The headquarters of i24news, Israel’s first international news channel, is still unfinished. Outside, the glass building in Tel Aviv’s newly redeveloped Jaffa port sparkles, but inside the cavernous blue-lit newsroom, where broadcasts launched in mid-July, wires and beams are still exposed. But the ongoing construction doesn’t seem to bother the 150 journalists working around the clock to produce simultaneous newscasts in English, French, and Arabic.
It’s a mix that, by leaving out Hebrew, immediately signals i24’s ambition to speak to viewers beyond Israel’s borders. While English and French were obvious choices, the network’s founders say the decision to broadcast in Arabic was taken consciously to build an audience in parts of the world most hostile to Israel. “People will watch us because they hate us, and they will watch us through curiosity,” said Frank Melloul, the network’s Swiss-born 39-year-old CEO, who says he believes he can eventually compete with CNN, the BBC, and Al Jazeera for viewers. “They will see how we cover the 70 percent of international news, and if they can trust that, then they will also trust how we cover Israeli news.”
The goal, Melloul says, is not so much to promote Israel’s interests, but to shift the media narrative by adding to the mix of stories available on television. “I want to change the story a bit,” Melloul said. Last week, when 26 prisoners were sent back to the West Bank and Gaza in the first stage of that release, the i24 website carried a detailed list of their exact names and crimes, as well as the names of their victims, many of whom were murdered civilians. “When we are talking about an incursion in Gaza, all channels start broadcasting when the IDF is going into Gaza,” Melloul said. “Nobody starts broadcasting when Israel is under attack and getting rockets. There is always a fact before an invasion in Gaza.”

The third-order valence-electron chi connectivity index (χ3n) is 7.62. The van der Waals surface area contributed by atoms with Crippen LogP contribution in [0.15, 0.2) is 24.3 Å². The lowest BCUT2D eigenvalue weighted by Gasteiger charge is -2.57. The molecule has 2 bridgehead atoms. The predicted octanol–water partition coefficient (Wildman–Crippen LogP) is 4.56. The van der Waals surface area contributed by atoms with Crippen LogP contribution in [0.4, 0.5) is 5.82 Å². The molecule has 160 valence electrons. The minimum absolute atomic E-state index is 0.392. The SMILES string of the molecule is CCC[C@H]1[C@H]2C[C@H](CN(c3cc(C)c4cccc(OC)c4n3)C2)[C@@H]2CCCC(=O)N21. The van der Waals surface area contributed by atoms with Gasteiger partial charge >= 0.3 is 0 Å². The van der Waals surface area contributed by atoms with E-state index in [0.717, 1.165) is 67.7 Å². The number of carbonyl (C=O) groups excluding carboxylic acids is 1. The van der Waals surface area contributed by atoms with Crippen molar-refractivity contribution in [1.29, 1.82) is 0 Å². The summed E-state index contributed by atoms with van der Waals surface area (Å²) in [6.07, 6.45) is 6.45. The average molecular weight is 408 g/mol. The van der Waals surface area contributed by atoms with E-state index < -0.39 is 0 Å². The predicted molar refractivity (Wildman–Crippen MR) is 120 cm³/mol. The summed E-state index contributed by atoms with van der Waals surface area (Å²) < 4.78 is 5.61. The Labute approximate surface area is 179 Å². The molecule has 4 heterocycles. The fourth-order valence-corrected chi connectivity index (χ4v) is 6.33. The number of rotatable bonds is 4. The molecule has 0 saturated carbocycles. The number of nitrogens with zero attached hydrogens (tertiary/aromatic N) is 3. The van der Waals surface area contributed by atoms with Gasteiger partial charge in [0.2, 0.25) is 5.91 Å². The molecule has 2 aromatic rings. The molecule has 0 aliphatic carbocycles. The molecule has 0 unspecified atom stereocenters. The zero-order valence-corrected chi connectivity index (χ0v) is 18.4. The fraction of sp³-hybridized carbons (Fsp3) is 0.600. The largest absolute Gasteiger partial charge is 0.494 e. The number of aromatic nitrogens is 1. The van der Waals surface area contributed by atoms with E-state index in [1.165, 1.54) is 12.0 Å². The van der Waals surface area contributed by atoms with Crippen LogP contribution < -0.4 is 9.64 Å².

Melloul has played this game before, at France24, where he was head of strategy before moving to Israel to join i24 last January. What sets i24 apart from its competitors is that it isn’t a government project: Licensed in Luxembourg and so far lacking any commercial advertisers, it is chiefly bankrolled by Patrick Drahi, the media tycoon who also owns Israel’s HOT network. The new channel is privately held; its budget has been reported in the French press to run about 50 million euros, about half of what France24 cost annually and a mere drop in the bucket compared to the $1 billion launch budget for the Qatari-backed Al Jazeera.
But i24 is clearly following the path blazed by those broadcasters. “In some ways the BBC was the original, and Al Jazeera is the most prominent. But I look at France24 and at Russia Today, at CCTV in China and in America, and I think to myself that maybe every big country is going to have its own channel,” said Brian Stelter, a media reporter for the New York Times and author of Top of the Morning. “I assume that the real unique trait about this channel is the notion of them balancing out Al Jazeera,” he added. “But it makes a lot of sense for this to happen because it seems like we’re going to see a lot of countries doing this.”